While no one disregards the value or opinions of the different ethical theories, when it comes to the American military it is necessary to defend the utilitarian perspective. The United States military does not just protect the borders, but is, also, involved in humanitarian conflicts all across the globe. That being said the American government is not always just looking at the hundreds of millions of Americans, but billions of people all over the world. Being utilitarian in nature allows them to benefit the greatest number of people without the worry of individual needs. If they did it would make the difficult decisions nearly impossible to make when it comes to sending military members into danger and possibly death. In this case the ends justify the means is the best approach and those actions will likely result in the achieving if the greater good (Olsthoorn, 2011).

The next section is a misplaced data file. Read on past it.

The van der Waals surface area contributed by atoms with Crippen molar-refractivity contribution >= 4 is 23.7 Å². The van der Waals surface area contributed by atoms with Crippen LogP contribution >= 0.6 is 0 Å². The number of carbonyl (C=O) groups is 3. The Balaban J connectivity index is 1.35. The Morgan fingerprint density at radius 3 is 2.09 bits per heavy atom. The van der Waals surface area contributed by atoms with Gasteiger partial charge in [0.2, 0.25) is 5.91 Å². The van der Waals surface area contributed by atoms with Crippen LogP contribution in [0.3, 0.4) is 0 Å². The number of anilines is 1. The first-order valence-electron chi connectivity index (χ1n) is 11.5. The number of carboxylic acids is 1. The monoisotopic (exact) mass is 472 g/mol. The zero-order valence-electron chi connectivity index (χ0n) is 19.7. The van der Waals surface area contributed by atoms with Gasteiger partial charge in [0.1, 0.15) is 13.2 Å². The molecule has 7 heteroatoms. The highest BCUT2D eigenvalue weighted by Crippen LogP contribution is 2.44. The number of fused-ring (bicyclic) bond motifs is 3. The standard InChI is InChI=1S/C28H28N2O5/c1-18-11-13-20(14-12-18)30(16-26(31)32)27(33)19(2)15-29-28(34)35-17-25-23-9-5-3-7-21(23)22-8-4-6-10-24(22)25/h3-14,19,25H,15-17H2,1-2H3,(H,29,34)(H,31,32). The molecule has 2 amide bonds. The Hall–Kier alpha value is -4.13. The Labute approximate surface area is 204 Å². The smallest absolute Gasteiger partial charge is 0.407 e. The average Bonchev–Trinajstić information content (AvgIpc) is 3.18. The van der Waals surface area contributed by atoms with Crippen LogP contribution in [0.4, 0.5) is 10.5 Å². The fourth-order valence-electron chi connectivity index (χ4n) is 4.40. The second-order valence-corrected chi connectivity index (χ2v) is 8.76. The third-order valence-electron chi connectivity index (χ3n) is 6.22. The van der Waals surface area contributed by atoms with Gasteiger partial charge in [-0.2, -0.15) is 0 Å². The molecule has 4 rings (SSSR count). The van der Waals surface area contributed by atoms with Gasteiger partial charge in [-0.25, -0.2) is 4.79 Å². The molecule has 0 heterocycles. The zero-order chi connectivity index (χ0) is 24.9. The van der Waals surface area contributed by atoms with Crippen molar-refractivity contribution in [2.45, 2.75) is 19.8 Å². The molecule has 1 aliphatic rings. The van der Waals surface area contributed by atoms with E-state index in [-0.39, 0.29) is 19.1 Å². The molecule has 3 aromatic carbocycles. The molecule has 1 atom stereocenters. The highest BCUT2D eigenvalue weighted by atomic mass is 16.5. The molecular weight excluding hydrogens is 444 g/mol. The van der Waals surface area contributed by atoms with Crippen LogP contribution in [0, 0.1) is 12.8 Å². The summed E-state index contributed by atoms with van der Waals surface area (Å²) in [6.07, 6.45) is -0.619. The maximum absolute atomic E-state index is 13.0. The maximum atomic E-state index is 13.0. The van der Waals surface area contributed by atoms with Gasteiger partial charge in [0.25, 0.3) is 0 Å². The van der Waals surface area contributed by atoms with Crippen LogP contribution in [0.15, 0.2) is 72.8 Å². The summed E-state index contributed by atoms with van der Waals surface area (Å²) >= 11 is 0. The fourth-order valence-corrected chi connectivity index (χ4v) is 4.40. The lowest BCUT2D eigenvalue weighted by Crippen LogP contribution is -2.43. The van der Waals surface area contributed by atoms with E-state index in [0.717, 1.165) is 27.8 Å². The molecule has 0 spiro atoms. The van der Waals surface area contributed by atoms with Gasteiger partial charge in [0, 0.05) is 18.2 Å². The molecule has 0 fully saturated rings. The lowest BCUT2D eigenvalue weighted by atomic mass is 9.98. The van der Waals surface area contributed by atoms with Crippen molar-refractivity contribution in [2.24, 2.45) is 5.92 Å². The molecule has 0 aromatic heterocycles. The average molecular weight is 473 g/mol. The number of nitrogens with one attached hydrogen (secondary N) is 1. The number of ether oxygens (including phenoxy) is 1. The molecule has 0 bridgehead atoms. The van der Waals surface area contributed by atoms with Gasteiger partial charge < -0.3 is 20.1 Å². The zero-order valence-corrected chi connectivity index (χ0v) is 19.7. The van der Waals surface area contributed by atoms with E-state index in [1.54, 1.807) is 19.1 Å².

The military would not be as effective if it was not controlled by American governmental body using the utilitarian approach. The sharp rules that guide military member’s works well because it supports the overseeing government’s utilitarian interests. However, if the government adopted deontology then it would become overwhelmed and laden with rules and regulations that would prevent them from making variant and unpredictable solutions. The entire system would breakdown in an effort to follow rules that will make their actions just and “good.” If United States government was to adopt the principles of virtue ethics in regard to the military it would be even worse. Virtue ethics relies on the idea that thinking and feeling people are innately good and when given the opportunities will make the ethical, right and good decisions (Hursthouse, 2012). Unfortunately, that is similar to the argument that stricter gun laws restrict law abiding citizens from possessing guns, the now illegal status would encourage wrong-doers and criminals to abide by the law and surrender their weapons because it is the right thing to do. There is simply no guarantee of that. If the virtue ethics were applied to the government and how they utilize the military then the government would not be able to make timely, decisive and targeted choices, weighed down by contemplating the moral characters and ethical rights of each and every individual, including the well-being of the military, but with all of the civilians that could be caught in the crossfire, as well. In the end, only utilitarianism allows the government to make effective military decisions that benefit the society as a whole not only its individual members. Virtue ethics also frowns upon the taking of life, it would be impossible to face, strategize and accomplish military goals without the loss of life (Olsthoorn, 2011).